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Inside the Book: Caitlin Moscatello (SEE JANE WIN)

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See Jane Win is about women’s recent
political rise in America with a focus on the wave of first-time female
candidates who ran and won in the 2018 elections. In the book I follow a diverse
group of women from around the country running for various levels of office.
Women who were willing to let me into their lives and their campaigns. At the
same time I also examine gender dynamics around power. Who gets it and
when and why and how those dynamics shifted with the backdrop of the Women’s
March and the MeToo movement. In the wake of the 2016 election women were moved to
act. It wasn’t enough though just to take to the streets, and so what we saw was
this collective realization–women seem to know that they needed to be in the
rooms where the decisions were being made and where the votes were being cast.
And I think that a lot of this too is that for the first time in many women’s
lifetime it really felt like our rights were at a heightened risk of being taken
away. There was no longer that backstop of at least having a Democrat in the Oval
Office There was a GOP-controlled house, a GOP-controlled Senate, and suddenly the Trump administration was moving into the White
House. Something I heard throughout the course of my reporting over and over
again was women who had this realization it was like a light bulb went off, and
they really thought to themselves Well if Trump, if Donald Trump can be in the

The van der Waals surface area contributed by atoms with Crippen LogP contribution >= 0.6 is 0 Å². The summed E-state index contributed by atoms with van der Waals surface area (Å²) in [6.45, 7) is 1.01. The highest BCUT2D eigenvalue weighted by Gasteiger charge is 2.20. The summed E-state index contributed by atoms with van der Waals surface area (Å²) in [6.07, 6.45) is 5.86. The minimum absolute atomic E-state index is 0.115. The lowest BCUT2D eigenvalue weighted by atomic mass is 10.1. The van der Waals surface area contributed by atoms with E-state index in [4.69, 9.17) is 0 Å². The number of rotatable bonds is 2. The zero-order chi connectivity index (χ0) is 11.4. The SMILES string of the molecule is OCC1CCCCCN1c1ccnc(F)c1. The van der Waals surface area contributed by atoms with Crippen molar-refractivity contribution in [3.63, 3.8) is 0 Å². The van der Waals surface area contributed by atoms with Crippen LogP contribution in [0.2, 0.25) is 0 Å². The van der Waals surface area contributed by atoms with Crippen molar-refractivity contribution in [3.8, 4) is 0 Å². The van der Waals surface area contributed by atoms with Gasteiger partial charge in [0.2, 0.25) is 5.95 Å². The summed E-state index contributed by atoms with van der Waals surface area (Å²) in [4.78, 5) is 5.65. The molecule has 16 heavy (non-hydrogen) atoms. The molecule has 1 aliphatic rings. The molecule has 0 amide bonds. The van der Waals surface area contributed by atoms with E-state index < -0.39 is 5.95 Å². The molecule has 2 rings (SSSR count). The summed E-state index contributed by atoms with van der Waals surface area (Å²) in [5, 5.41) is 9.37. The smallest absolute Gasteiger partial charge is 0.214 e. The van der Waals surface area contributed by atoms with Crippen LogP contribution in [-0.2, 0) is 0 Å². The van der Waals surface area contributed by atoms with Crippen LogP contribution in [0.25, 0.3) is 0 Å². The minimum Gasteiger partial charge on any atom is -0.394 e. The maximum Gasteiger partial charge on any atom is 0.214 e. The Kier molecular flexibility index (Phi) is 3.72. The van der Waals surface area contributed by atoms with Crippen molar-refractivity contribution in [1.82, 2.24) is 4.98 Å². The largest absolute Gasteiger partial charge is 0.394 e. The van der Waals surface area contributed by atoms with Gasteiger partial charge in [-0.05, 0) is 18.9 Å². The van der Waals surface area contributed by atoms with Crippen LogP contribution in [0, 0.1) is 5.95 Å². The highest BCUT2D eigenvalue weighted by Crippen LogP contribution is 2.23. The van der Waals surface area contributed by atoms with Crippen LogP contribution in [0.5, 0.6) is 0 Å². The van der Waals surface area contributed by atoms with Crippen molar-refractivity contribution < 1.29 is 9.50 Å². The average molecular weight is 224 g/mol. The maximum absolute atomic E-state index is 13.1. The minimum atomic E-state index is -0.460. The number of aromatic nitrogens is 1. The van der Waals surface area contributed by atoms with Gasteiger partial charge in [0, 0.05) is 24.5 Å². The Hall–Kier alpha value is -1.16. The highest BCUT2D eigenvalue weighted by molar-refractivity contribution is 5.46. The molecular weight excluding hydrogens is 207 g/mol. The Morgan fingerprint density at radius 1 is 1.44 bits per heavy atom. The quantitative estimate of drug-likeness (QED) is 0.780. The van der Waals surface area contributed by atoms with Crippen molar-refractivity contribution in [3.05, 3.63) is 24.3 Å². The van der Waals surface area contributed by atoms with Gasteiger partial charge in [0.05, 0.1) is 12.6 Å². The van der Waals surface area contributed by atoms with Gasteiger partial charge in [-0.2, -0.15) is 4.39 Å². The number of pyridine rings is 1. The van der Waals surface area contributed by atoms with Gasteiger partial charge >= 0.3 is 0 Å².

White House, if Donald Trump can win the presidency, well then surely I can run
for City Council or for Congress or for my state legislature. The women who ran in 2018 really flipped
the script on what it means to be electable. One of the most crucial things
that happened was that we saw women use their experiences as mothers, as gay
women, as immigrant women, as women of color as trans women, as assault
survivors. And rather than play down those parts of their experience they
ended up using them as assets as something that they would bring with
them to the political office. Something else that changed during the 2018
election cycle was that the advice for women running for office used to be to
ignore sexist attacks, to rise above it and just let it roll off your back, and
that really changed. The advice turned to clap back. Call it out publicly.
If you experience sexism on the campaign trail especially in a really blatant way,
tweet about it. Have a response to it. Women had much more room to clap back
than they typically did, and I think a large part of that was that across the
country women in all different fields running for office and not running for
office, were raising their voices about what they had experienced just for
living in female bodies.

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